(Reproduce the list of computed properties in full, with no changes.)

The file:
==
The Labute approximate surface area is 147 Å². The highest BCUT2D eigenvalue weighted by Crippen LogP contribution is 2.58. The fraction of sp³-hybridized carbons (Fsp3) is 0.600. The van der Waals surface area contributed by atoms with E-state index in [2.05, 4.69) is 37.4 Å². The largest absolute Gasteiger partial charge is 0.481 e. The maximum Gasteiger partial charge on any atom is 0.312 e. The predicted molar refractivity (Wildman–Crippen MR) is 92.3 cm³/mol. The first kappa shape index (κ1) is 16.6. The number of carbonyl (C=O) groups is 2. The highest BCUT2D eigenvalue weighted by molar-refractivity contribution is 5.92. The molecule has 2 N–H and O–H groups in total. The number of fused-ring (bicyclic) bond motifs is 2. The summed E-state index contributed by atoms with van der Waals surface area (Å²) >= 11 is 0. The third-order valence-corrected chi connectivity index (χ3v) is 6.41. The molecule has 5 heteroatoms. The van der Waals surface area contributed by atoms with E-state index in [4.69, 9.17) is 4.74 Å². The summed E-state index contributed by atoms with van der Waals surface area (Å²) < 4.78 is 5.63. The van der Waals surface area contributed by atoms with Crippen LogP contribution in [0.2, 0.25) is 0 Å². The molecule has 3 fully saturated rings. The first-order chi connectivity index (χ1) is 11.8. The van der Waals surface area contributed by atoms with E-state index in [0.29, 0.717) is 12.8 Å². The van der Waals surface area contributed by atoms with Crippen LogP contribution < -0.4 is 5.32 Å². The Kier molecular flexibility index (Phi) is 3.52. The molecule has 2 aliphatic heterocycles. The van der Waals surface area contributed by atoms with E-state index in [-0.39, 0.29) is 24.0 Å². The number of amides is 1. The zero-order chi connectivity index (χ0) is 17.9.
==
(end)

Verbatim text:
The Labute approximate surface area is 147 Å². The highest BCUT2D eigenvalue weighted by Crippen LogP contribution is 2.58. The fraction of sp³-hybridized carbons (Fsp3) is 0.600. The van der Waals surface area contributed by atoms with E-state index in [2.05, 4.69) is 37.4 Å². The largest absolute Gasteiger partial charge is 0.481 e. The maximum Gasteiger partial charge on any atom is 0.312 e. The predicted molar refractivity (Wildman–Crippen MR) is 92.3 cm³/mol. The first kappa shape index (κ1) is 16.6. The number of carbonyl (C=O) groups is 2. The highest BCUT2D eigenvalue weighted by molar-refractivity contribution is 5.92. The molecule has 2 N–H and O–H groups in total. The number of fused-ring (bicyclic) bond motifs is 2. The summed E-state index contributed by atoms with van der Waals surface area (Å²) >= 11 is 0. The third-order valence-corrected chi connectivity index (χ3v) is 6.41. The molecule has 5 heteroatoms. The van der Waals surface area contributed by atoms with E-state index in [4.69, 9.17) is 4.74 Å². The summed E-state index contributed by atoms with van der Waals surface area (Å²) < 4.78 is 5.63. The van der Waals surface area contributed by atoms with Crippen LogP contribution in [0.2, 0.25) is 0 Å². The molecule has 3 fully saturated rings. The first-order chi connectivity index (χ1) is 11.8. The van der Waals surface area contributed by atoms with E-state index in [0.29, 0.717) is 12.8 Å². The van der Waals surface area contributed by atoms with Crippen LogP contribution < -0.4 is 5.32 Å². The Kier molecular flexibility index (Phi) is 3.52. The molecule has 2 aliphatic heterocycles. The van der Waals surface area contributed by atoms with E-state index in [-0.39, 0.29) is 24.0 Å². The number of amides is 1. The zero-order chi connectivity index (χ0) is 17.9.